Lord Dubs: My Lords, I am not totally sure of the exact point that the noble Earl is making, but, if he is being helpful, I am most grateful.

Lord Fitt: My Lords, is my noble friend aware that only last week 81 per cent. of the people polled in Northern Ireland, right across both communities, demanded the decommissioning of weapons and that on Sunday morning when they read in the press that the Taoiseach of the Republic was demanding exactly the same thing, there was a great sigh of relief, only for that to be demolished within two hours when it appears that the Taoiseach came under tremendous pressure and then began to qualify what he had said in the interview? Does my noble friend recall, as I do vividly, all the circumstances that brought about the downfall of the Sunningdale agreement? Does not my noble friend recognise that a decided pattern is now emerging? Does my noble friend accept that the decommissioning issue could be satisfied by, for example, the handing in of Semtex--Semtex is offensive--even without the handing in of guns and that that would be a gesture to the overwhelming majority of the people of Northern Ireland? Unless the decommissioning issue is satisfactorily resolved, the whole peace process could be brought tumbling to the ground.

Lord Dubs: My Lords, I thank my noble friend for that point. As I said earlier, it is the Government's view that decommissioning must happen, and the only question is when. It is clear that a start to decommissioning would do more to create confidence between the communities than would any other single step. That is why we are urging all the paramilitary organisations to get on with it and to do it.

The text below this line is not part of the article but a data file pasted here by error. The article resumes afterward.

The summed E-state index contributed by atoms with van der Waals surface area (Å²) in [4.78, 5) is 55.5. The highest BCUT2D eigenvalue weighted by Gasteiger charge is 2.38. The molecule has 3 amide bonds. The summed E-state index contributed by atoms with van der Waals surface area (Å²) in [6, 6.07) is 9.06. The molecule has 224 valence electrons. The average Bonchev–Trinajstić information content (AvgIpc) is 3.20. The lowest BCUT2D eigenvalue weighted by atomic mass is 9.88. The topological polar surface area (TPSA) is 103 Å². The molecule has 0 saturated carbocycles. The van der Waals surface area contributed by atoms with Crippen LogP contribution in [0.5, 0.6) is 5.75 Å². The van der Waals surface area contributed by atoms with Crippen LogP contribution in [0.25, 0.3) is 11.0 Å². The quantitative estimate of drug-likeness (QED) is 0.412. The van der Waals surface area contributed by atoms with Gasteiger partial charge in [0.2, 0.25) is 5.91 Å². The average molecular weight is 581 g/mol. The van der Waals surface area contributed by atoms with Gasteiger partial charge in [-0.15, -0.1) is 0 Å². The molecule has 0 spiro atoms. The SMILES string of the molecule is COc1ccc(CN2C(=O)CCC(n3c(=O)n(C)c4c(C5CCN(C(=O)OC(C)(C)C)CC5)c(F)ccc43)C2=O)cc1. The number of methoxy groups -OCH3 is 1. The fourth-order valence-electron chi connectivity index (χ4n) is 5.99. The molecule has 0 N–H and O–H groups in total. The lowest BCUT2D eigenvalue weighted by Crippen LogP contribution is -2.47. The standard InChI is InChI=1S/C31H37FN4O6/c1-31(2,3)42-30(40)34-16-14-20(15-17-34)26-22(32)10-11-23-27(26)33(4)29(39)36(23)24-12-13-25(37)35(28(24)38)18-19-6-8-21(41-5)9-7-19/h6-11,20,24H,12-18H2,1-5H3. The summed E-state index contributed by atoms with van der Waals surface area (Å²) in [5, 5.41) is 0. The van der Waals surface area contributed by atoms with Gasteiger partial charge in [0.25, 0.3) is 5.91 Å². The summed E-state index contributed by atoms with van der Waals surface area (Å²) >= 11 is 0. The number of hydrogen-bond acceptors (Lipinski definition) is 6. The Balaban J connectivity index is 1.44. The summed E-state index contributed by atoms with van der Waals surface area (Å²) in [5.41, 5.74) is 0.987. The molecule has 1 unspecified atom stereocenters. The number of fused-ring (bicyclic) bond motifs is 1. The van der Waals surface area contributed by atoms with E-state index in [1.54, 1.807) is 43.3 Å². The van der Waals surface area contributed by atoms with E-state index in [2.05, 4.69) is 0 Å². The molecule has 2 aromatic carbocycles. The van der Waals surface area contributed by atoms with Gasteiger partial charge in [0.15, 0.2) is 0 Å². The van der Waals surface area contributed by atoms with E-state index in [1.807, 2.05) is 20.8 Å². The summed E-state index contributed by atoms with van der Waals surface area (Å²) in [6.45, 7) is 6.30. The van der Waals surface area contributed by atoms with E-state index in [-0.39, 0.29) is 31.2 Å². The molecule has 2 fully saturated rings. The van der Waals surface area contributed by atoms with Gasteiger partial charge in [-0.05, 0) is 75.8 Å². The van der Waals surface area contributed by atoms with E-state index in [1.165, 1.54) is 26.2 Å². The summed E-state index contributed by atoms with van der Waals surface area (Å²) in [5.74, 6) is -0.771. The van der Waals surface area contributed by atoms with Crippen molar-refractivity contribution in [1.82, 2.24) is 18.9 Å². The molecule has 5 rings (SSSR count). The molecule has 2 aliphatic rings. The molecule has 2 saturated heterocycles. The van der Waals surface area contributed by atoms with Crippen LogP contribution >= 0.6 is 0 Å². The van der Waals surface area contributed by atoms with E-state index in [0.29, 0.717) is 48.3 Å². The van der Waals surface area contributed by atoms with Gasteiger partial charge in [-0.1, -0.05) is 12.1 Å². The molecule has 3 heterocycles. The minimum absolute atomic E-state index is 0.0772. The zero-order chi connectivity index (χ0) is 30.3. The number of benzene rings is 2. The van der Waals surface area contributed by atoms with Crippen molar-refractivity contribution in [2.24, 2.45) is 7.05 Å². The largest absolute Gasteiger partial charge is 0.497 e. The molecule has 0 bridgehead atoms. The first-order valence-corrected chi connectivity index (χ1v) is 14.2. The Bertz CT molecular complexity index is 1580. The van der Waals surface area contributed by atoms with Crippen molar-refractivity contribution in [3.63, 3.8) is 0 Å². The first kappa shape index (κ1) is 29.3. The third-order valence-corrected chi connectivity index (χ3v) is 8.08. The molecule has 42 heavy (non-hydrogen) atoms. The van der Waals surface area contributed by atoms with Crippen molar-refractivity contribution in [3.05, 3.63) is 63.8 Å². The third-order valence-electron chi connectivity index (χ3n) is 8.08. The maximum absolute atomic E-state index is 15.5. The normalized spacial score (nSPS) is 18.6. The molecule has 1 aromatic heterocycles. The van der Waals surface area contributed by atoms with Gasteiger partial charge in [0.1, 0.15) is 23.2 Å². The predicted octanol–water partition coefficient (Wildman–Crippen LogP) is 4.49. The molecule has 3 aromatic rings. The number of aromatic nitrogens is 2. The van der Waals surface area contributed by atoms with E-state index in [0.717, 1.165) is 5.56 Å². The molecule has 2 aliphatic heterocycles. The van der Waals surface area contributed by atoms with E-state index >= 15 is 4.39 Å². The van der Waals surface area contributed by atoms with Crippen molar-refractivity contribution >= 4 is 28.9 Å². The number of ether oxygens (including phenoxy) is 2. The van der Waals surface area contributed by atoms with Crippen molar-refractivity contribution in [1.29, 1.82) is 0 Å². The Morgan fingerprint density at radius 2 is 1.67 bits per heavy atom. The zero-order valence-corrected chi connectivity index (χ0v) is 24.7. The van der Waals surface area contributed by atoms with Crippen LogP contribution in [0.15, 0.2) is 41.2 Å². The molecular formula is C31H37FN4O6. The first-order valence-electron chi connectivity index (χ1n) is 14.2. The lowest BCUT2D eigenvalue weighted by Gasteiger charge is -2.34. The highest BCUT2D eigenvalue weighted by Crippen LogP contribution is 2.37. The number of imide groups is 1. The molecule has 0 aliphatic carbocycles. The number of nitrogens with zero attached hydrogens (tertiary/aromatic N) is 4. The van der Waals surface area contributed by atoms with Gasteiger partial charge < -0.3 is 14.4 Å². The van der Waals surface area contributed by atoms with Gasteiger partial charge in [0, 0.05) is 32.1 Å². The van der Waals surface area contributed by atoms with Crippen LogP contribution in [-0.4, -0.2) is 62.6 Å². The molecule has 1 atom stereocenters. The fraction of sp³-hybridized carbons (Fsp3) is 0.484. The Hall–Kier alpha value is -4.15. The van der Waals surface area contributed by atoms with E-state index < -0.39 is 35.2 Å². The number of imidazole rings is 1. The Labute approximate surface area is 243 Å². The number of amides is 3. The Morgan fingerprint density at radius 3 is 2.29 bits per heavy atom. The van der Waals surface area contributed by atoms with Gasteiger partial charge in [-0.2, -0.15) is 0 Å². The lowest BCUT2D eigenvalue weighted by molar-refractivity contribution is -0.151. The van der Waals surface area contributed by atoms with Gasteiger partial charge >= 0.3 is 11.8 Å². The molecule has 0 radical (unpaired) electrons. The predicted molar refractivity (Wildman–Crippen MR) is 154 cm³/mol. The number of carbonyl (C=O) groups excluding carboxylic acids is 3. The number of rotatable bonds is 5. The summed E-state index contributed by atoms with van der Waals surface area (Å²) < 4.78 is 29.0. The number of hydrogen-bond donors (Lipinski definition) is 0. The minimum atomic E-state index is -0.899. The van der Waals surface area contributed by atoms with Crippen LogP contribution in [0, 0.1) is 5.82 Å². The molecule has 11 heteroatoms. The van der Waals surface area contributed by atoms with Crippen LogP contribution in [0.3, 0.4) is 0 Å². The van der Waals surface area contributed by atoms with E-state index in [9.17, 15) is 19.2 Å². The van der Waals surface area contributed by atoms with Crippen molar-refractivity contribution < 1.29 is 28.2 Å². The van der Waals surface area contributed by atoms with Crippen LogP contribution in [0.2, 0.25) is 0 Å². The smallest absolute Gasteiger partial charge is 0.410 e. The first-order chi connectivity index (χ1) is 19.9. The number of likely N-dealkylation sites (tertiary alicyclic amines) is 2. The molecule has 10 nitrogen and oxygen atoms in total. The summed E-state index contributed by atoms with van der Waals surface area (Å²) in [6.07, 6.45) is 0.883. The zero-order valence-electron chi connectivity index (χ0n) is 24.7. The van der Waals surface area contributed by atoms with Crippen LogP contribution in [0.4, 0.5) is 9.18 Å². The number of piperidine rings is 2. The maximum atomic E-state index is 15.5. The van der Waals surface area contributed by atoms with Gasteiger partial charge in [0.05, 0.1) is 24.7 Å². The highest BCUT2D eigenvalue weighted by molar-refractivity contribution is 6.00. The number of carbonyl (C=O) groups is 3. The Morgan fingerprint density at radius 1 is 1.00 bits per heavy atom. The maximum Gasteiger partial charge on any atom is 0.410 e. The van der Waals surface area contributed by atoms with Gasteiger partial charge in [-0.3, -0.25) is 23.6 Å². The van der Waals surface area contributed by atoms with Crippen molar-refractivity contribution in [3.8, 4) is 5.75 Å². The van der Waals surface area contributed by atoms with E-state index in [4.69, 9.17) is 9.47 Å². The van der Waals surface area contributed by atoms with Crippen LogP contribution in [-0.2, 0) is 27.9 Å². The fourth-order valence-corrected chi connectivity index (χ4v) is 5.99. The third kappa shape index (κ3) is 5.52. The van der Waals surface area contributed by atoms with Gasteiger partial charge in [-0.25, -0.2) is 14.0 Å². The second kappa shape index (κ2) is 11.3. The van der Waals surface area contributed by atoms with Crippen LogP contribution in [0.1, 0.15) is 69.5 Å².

Viscount Cranborne: My Lords, following the question from the noble Lord, Lord Fitt, can the Minister confirm that the Taoiseach appears to have retracted his retraction and now seems, once again, to believe that it would be extremely unwise, to put it mildly, to encourage members of Sinn Fein/IRA to be members of the new executive unless decommissioning had started? If that is the Taoiseach's view once again, is it also the Government's view?

Lord Dubs: My Lords, the Taoiseach made an important statement urging the various paramilitary organisations to get on with decommissioning. I do not think that it would be particularly helpful if I tried to comment on the other statements made by the Taoiseach; I might add confusion. The Taoiseach and the Irish Government can perfectly well explain their position--and have done so consistently. The Government's view is that decommissioning must happen. We urge all the parties to get on with it. We have never said that it was a precondition--it is not,

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under the Good Friday agreement--but in terms of building confidence, it is enormously important that decommissioning begins.

Earl Attlee: My Lords, the decommissioning process must be complete in two years. Has the independent commission on decommissioning made any report to the Government on the progress of the decommissioning of illegal arms, as per the Good Friday agreement? We are now 10 months into a two-year process, so the report must be due soon.